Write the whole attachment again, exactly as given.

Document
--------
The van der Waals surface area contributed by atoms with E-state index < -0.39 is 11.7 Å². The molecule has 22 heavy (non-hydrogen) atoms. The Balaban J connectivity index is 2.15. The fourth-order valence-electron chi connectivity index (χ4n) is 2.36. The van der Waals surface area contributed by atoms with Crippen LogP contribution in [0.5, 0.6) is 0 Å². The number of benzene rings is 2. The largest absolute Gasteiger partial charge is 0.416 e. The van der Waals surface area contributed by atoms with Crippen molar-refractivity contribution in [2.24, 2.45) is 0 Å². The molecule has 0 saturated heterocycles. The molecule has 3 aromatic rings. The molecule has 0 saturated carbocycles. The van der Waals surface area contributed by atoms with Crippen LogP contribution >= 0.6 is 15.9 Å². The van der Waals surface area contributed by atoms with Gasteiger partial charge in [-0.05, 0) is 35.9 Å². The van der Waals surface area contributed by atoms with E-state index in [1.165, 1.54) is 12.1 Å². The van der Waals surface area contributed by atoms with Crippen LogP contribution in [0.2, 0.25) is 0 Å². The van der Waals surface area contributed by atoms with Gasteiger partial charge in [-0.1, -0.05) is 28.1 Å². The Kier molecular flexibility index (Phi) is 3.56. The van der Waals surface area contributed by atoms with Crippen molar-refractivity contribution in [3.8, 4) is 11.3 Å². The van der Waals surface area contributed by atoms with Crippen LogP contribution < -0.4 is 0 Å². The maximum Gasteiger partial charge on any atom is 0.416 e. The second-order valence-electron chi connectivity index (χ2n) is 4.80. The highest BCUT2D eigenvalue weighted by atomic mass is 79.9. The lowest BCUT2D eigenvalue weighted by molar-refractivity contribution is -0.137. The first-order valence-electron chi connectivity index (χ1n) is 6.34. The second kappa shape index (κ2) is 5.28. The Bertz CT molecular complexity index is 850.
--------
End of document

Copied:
The van der Waals surface area contributed by atoms with E-state index < -0.39 is 11.7 Å². The molecule has 22 heavy (non-hydrogen) atoms. The Balaban J connectivity index is 2.15. The fourth-order valence-electron chi connectivity index (χ4n) is 2.36. The van der Waals surface area contributed by atoms with Crippen LogP contribution in [0.5, 0.6) is 0 Å². The number of benzene rings is 2. The largest absolute Gasteiger partial charge is 0.416 e. The van der Waals surface area contributed by atoms with Crippen molar-refractivity contribution in [2.24, 2.45) is 0 Å². The molecule has 0 saturated heterocycles. The molecule has 3 aromatic rings. The molecule has 0 saturated carbocycles. The van der Waals surface area contributed by atoms with Crippen LogP contribution >= 0.6 is 15.9 Å². The van der Waals surface area contributed by atoms with Gasteiger partial charge in [-0.05, 0) is 35.9 Å². The van der Waals surface area contributed by atoms with E-state index in [1.165, 1.54) is 12.1 Å². The van der Waals surface area contributed by atoms with Crippen LogP contribution in [0.2, 0.25) is 0 Å². The van der Waals surface area contributed by atoms with Gasteiger partial charge in [-0.1, -0.05) is 28.1 Å². The Kier molecular flexibility index (Phi) is 3.56. The van der Waals surface area contributed by atoms with Crippen molar-refractivity contribution in [3.8, 4) is 11.3 Å². The van der Waals surface area contributed by atoms with Crippen LogP contribution < -0.4 is 0 Å². The maximum Gasteiger partial charge on any atom is 0.416 e. The second-order valence-electron chi connectivity index (χ2n) is 4.80. The highest BCUT2D eigenvalue weighted by atomic mass is 79.9. The lowest BCUT2D eigenvalue weighted by molar-refractivity contribution is -0.137. The first-order valence-electron chi connectivity index (χ1n) is 6.34. The second kappa shape index (κ2) is 5.28. The Bertz CT molecular complexity index is 850.